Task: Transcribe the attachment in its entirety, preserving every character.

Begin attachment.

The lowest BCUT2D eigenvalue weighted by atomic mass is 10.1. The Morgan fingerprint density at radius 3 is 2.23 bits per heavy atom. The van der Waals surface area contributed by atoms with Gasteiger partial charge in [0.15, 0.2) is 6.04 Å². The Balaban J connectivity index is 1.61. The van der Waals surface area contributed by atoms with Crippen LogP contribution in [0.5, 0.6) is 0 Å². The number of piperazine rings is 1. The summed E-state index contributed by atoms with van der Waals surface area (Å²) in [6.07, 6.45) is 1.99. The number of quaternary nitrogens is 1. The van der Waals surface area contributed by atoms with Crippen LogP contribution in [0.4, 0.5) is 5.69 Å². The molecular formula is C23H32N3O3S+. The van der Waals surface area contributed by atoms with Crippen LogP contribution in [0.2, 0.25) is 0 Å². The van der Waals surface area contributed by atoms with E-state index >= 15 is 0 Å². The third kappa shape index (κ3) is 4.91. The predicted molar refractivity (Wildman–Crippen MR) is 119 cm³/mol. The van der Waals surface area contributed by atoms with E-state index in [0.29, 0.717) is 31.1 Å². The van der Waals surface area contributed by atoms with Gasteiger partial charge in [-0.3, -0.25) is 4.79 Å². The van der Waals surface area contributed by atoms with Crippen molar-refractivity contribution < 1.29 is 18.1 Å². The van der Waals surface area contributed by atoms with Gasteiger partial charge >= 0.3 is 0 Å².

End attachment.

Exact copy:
The lowest BCUT2D eigenvalue weighted by atomic mass is 10.1. The Morgan fingerprint density at radius 3 is 2.23 bits per heavy atom. The van der Waals surface area contributed by atoms with Gasteiger partial charge in [0.15, 0.2) is 6.04 Å². The Balaban J connectivity index is 1.61. The van der Waals surface area contributed by atoms with Crippen LogP contribution in [0.5, 0.6) is 0 Å². The number of piperazine rings is 1. The summed E-state index contributed by atoms with van der Waals surface area (Å²) in [6.07, 6.45) is 1.99. The number of quaternary nitrogens is 1. The van der Waals surface area contributed by atoms with Crippen LogP contribution in [0.4, 0.5) is 5.69 Å². The molecular formula is C23H32N3O3S+. The van der Waals surface area contributed by atoms with Crippen LogP contribution in [0.2, 0.25) is 0 Å². The van der Waals surface area contributed by atoms with E-state index >= 15 is 0 Å². The third kappa shape index (κ3) is 4.91. The predicted molar refractivity (Wildman–Crippen MR) is 119 cm³/mol. The van der Waals surface area contributed by atoms with E-state index in [0.29, 0.717) is 31.1 Å². The van der Waals surface area contributed by atoms with Gasteiger partial charge in [-0.3, -0.25) is 4.79 Å². The van der Waals surface area contributed by atoms with Crippen molar-refractivity contribution < 1.29 is 18.1 Å². The van der Waals surface area contributed by atoms with Gasteiger partial charge >= 0.3 is 0 Å².